The Doctor is an 1891 painting by Luke Fildes that depicts a Victorian doctor observing the critical stage in a child's illness while the parents gaze on helplessly from the periphery. It has been used to portray the values of the ideal physician and the inadequacies of the medical profession. Different theories exist as to the painting's origin but it is most based upon Fildes' own experience of the death of his son. Critics have noted that Fildes omitted common medical equipment of his era in order to focus on the relationship between physician and patient; the painting was commissioned by Henry Tate in 1890 as a work of "social realism" on a topic of Fildes' choosing to be displayed in the National Gallery of British Art, now known as the Tate Gallery London. Fildes was paid £3,000 for the work, a sum he felt was too small for such a painting and less than he expected for painting portraits. Two Victorian doctors, Dr Thomas Buzzard and Dr Gustavus Murray, have been associated with the painting, as has the genre of the period in which it was painted.
Fildes had the particular desire "to put on record the status of the doctor in our time". Different theories exist as to the origins of the painting; the most important personal influence was the death of Fildes' first child, his one-year-old son, from typhoid fever on Christmas morning, 1877. Fildes' biographer has described how the boy's death compelled Fildes to paint a picture revolving around the compassionate Dr Murray visiting his dying child; the story was confirmed by Fildes' second son, who described this as Fildes' "quickest painted of his'big' pictures". Documentation of Fildes' work with the homeless reveals that a child was once brought into the studio by a labourer, a scenario which prompted the painting The Widower; this painting included many features seen in The Doctor. Fildes most modelled the characters in the painting on his own family and himself. Observing photographs of himself, Fildes guided his models, who were his friends, his daughter was the prototype of the sick child, a professional model was used for the mother.
The child's resting hand and extended arm may have been drawn from Fildes' older son. Despite reports that doctors visited Fildes in the hope of being used as models, the final painting of the doctor resembles Fildes himself. Paying tribute to his family origins in the fishing industry, Fildes adds a fishing net hanging from the ceiling, his father was shipping agent. The cottage setting has led some to believe that the painting was ordered by Queen Victoria to honour her own physician, Sir James Clark; this alternative account originates in the story about her physician being sent to Balmoral to care for the sick child of a servant. 18th and 19th century concerns by society of the rise of scientific medicine could have influenced the format of the painting. The painting was first exhibited in 1891. Prior to completion, a number of sketches were made which are preserved at the Tate Gallery and depict various alternative compositions such as the doctor being on the right side of the canvas, the child seated rather than lying down, different facial expressions for the doctor.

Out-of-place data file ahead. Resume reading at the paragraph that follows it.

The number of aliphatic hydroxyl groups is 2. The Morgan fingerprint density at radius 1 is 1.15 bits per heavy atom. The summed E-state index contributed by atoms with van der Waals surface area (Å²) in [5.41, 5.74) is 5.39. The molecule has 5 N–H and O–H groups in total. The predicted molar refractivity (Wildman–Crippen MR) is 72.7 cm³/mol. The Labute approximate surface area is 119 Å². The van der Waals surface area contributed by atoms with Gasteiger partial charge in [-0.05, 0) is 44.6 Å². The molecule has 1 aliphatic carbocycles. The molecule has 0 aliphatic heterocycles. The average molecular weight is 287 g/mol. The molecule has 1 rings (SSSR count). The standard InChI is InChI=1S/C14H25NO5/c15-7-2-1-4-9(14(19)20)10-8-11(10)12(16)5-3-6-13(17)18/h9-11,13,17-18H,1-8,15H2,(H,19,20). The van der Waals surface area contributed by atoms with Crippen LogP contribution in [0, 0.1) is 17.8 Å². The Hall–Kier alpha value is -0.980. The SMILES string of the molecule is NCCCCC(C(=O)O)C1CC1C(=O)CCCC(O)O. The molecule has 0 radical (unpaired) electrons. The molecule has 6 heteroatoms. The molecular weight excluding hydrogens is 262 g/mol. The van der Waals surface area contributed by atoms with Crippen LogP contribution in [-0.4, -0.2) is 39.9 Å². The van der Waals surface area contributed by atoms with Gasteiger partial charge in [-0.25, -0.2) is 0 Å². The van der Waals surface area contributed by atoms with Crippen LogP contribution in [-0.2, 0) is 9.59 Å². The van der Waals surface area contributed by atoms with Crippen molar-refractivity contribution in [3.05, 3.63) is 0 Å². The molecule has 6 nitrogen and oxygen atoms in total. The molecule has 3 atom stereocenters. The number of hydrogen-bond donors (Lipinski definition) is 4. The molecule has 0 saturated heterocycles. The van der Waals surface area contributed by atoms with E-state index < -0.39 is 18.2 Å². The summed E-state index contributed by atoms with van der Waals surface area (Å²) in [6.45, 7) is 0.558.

Fildes built a model cottage to copy after visiting numerous cottages in north-east Scotland, ensuring that the picture included authentic detail of roof rafters, tablecloth and lighting. Particular attention was paid to ensuring the room had a poor, multi-purpose appearance; the focus of the picture is the worried but sympathetic physician and the sick child, with everything else in the shadows. The child had experienced a'crisis', the critical stage of a life-threatening illness. The' dawn' light through the window, hope as the child survived the night; the concentrated focus of the doctor on the child shows the patient as a person and individual and the doctor as a compassionate carer with empathy for the patient's suffering. In 2002, Douglas wrote in the British Medical Journal, "So his manner is all, Fildes captures it forever: the furrowed brow; the parents are insignificant and not central to the picture. A dominating male father gives support to his weaker female wife by extending his arm and resting his hand on her shoulder.
She appears to be crying and praying. He, however, is helpless and peers on at the doctor and child; the artificial light from the lamp on the table and the natural rising sunlight beginning to shine through the single window suggest that the doctor has been in attendance all night. A distressed and modest family is depicted by one small carpet and the washing suspended in a small room. Two mismatched chairs, pressed together, construct a makeshift bed in the labourer's cottage. A couple of scrunched up papers lie on the floor, "most a filled prescription", frustratingly discarded. An missed medicine bottle is placed in the shadow of the lamp and in close proximity to the doctor and his control, not the parents'. Fildes stated that his choice of subject was "to put on record the status of the doctor in our own time", but his depiction of 19th-century healthcare is not accurate. There is no stethoscope, sphygmomanometer, or thermometer in the picture, well-known instruments of physicians in the late 19th century which saved time.
It may be that these instruments were omitted in order to show the doctors' "professional and personal commitment". Fildes does include a pestle and mortar, a cup and a spoon, equipment used before the scientific era of medicine, it has been pointed out that it was unlikely that a Victorian physician would